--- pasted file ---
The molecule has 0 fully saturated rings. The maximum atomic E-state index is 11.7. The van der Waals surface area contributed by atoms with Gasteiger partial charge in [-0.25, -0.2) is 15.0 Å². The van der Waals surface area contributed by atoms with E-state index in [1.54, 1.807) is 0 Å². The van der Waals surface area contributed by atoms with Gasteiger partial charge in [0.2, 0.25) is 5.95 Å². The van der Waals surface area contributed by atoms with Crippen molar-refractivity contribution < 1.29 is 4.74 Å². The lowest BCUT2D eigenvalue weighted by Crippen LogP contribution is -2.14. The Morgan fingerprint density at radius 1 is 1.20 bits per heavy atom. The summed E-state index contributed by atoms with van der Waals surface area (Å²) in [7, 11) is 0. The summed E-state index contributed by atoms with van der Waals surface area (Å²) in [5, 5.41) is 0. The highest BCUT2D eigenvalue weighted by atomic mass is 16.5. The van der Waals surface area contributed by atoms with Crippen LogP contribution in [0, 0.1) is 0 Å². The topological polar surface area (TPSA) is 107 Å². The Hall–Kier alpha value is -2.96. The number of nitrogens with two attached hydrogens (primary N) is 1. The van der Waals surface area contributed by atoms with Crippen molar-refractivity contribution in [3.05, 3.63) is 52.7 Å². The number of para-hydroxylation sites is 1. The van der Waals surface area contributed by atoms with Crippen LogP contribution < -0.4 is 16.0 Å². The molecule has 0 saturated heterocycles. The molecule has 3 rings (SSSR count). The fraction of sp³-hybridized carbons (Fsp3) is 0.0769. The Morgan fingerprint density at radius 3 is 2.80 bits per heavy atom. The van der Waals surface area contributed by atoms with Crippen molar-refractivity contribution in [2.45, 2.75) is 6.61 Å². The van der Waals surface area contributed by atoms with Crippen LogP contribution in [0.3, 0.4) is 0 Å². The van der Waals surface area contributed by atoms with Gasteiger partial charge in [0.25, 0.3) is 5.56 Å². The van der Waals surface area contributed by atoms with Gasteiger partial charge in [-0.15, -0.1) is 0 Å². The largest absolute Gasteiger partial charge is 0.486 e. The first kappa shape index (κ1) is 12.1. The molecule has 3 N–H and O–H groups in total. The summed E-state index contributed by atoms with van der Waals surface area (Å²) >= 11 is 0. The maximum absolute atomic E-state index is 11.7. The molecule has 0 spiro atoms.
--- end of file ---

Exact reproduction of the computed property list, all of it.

The molecule has 0 fully saturated rings. The maximum atomic E-state index is 11.7. The van der Waals surface area contributed by atoms with Gasteiger partial charge in [-0.25, -0.2) is 15.0 Å². The van der Waals surface area contributed by atoms with E-state index in [1.54, 1.807) is 0 Å². The van der Waals surface area contributed by atoms with Gasteiger partial charge in [0.2, 0.25) is 5.95 Å². The van der Waals surface area contributed by atoms with Crippen molar-refractivity contribution < 1.29 is 4.74 Å². The lowest BCUT2D eigenvalue weighted by Crippen LogP contribution is -2.14. The Morgan fingerprint density at radius 1 is 1.20 bits per heavy atom. The summed E-state index contributed by atoms with van der Waals surface area (Å²) in [7, 11) is 0. The summed E-state index contributed by atoms with van der Waals surface area (Å²) in [5, 5.41) is 0. The highest BCUT2D eigenvalue weighted by atomic mass is 16.5. The van der Waals surface area contributed by atoms with Crippen LogP contribution in [0, 0.1) is 0 Å². The topological polar surface area (TPSA) is 107 Å². The Hall–Kier alpha value is -2.96. The number of nitrogens with two attached hydrogens (primary N) is 1. The van der Waals surface area contributed by atoms with Crippen molar-refractivity contribution in [3.05, 3.63) is 52.7 Å². The number of para-hydroxylation sites is 1. The van der Waals surface area contributed by atoms with Crippen LogP contribution < -0.4 is 16.0 Å². The molecule has 0 saturated heterocycles. The molecule has 3 rings (SSSR count). The fraction of sp³-hybridized carbons (Fsp3) is 0.0769. The Morgan fingerprint density at radius 3 is 2.80 bits per heavy atom. The van der Waals surface area contributed by atoms with Crippen molar-refractivity contribution in [2.45, 2.75) is 6.61 Å². The van der Waals surface area contributed by atoms with Crippen LogP contribution in [0.3, 0.4) is 0 Å². The van der Waals surface area contributed by atoms with Gasteiger partial charge in [0.25, 0.3) is 5.56 Å². The van der Waals surface area contributed by atoms with Gasteiger partial charge in [-0.15, -0.1) is 0 Å². The largest absolute Gasteiger partial charge is 0.486 e. The first kappa shape index (κ1) is 12.1. The molecule has 3 N–H and O–H groups in total. The summed E-state index contributed by atoms with van der Waals surface area (Å²) >= 11 is 0. The maximum absolute atomic E-state index is 11.7. The molecule has 0 spiro atoms.